This is the inside. I was trying to sew the bottom onto it when Judy (my 403A) and I had our last disagreement, so the sewing doesn’t look very nice. But it works. I have to admit I didn’t follow this pattern exactly. You were supposed to cut out two circles for the bottom, fold them in half and sew each half onto the bottom so that when it was turned right-side-out you would then hand stitch the two circles together to close the opening. Well, I didn’t want to use that much of my liner fabric (it’s rather expensive) and also I didn’t want to do any hand sewing. Instead I sewed the circle onto the entire bottom and then just used some scrap pieces to bind the seam (similar to what is done on the lunch bags). I don’t think it looks too bad.

That’s it for the sewing portion of today’s blog. Now onto the crocheting.

I purchased a cute kitchen towel for the friend, who also received the resuable snack bags. I thought about crocheting a top to it so that she can hang it in her kitchen, but the towel wasn’t big enough to cut into two decent-sized towels. Instead I looked up the No Button, No Sew Towel Holder. Last year my sister was looking for a pattern like this and I found it for her, so I decided it was my turn to try it.

Towel Holders for Sarah 12 2021

They turned out okay. Nothing fancy. I think it took maybe 15 minutes each to make these. Very easy and they work great.

I really like crocheting things for my friend’s daughter (the one who also received the purse), but I never know what she’ll wear or what size she will fit since she’s growing like a weed! My friend’s family loves to be outside so I decided that I would make a poncho. It’s easy enough to put on the little darling and shouldn’t be too constrictive as she grows.

The first pattern I found was the Scalloped Edge Poncho by MSL Beanies. I know I purchased it off of Etsy, but I can’t seem to find it there any more. I’ve added the link to her ravelry store.

Scalloped Edge Poncho - Indah 2021

I used the mix lot yarn I’d purchased from Ice Yarns two years ago. I decided on this color because I thought it would pair well with jeans. The pattern was okay, but after I finished it I thought that it might be too small. To be fair, I haven’t seen the little one since she was about six months old, and I’m not very good at judging sizes in pictures. To be safe I decided to make a second poncho. This pattern was also purchased on Etsy and is the Queens Poncho by Bag O Day crochet.

The Queens Poncho - Indah 2021

I had leftover pink and green ombre yarn from the Tulip Afghan I made last summer, which would make an adorable little slice of watermelon. I think it turned out really cute. I’m hoping it fits by the time poncho weather comes back around.

Ponchos for Indah 12-2021

Last, but not least, I decided to crochet up a bunch of dishcloths in between all these projects.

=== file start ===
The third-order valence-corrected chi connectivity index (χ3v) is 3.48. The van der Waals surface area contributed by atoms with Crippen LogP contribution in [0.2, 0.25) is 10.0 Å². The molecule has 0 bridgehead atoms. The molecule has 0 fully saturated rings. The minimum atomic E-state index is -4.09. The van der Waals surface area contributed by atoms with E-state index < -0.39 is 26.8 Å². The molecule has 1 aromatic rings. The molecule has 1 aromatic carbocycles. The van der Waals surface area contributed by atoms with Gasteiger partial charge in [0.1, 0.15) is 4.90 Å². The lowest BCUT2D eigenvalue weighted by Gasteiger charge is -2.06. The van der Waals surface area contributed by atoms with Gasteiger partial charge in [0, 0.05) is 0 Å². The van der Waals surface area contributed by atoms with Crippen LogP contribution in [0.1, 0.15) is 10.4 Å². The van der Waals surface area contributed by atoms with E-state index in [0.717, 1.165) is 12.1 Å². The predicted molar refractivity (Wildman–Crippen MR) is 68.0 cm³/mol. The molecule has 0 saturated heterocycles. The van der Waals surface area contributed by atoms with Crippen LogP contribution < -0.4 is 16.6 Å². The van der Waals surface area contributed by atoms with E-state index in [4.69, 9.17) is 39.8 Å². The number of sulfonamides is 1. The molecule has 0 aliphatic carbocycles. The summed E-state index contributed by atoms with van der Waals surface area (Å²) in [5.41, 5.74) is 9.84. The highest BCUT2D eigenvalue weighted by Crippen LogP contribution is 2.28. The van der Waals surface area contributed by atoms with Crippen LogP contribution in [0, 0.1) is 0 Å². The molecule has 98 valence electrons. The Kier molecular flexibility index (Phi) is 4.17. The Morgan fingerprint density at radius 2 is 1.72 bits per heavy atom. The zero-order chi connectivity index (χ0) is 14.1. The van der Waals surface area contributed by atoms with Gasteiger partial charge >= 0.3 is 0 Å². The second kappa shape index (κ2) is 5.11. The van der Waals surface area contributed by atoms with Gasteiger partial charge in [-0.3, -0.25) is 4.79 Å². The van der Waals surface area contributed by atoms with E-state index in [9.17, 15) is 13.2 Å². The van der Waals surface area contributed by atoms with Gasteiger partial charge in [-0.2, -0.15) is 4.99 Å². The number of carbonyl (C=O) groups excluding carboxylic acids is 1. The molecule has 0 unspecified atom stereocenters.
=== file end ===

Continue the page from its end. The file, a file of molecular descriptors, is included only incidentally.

Dishcloths 12-2021

I have a LOT of cotton on hand (and actually just found a box of Dishie that I’d completely forgotten about), so I just started cranking them out. They are nice projects to work on during my lunch break, or if I just have a few minutes in the morning. I always forget, though, that crocheting with cotton is harder on my wrist because it doesn’t slide like acrylic when you are crocheting.

That’s all I made to be given as Christmas gifts. During my time off of work I managed to make another Project Linus blanket (a future post will be coming) and I’ve started to make a few things from the recent Annie’s Caring Crochet packages I’ve received (those will also be in future posts). As for my sewing room, I’m going to finish off the last four lunch bags. I already have everything cut out and partially assembled, so I’m going to get those done and out of the sewing room. I have plans for a few birthday gifts, plus the possible gifts of back packs for the guys next Christmas. I can never say that I don’t have anything to work on!

I hope that everybody enjoyed a blessed Christmas and that you are looking forward to a promising New Year!

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Christmas 2021 – Jay’s Projects

Now that all the presents have been handed out, I can post the pictures. One of the first projects I want to share with you is something that Jay has actually been working on for a few months. His mom wanted a nice wine rack and gave him a picture to show him what she wanted.

Wine Rack Picture

“Save $201!”

I’m not sure if he used the dimensions on this paper or if he discussed with his mom how big she wanted it. He drew it up in SketchUp and used some oak pieces that we had brought home from his mom’s camp (before she sold it). After a few cuts, some gluing, and then finishing this is what he made:

Wine Rack 12-2021

I think this one is a bit deeper than the rack in the picture. It was also supposed to be as tall as his mom’s kitchen counter, but I made him add felt to the feet so they wouldn’t scratch up her newly finished floor. That raised it about 1/4″ above the counter. Oops.

Wine Rack 3 12-2021

He did a beautiful job on it.

We took it over to her house the other night when she was gone so that we could surprise her.

Wine Rack 2 12-2021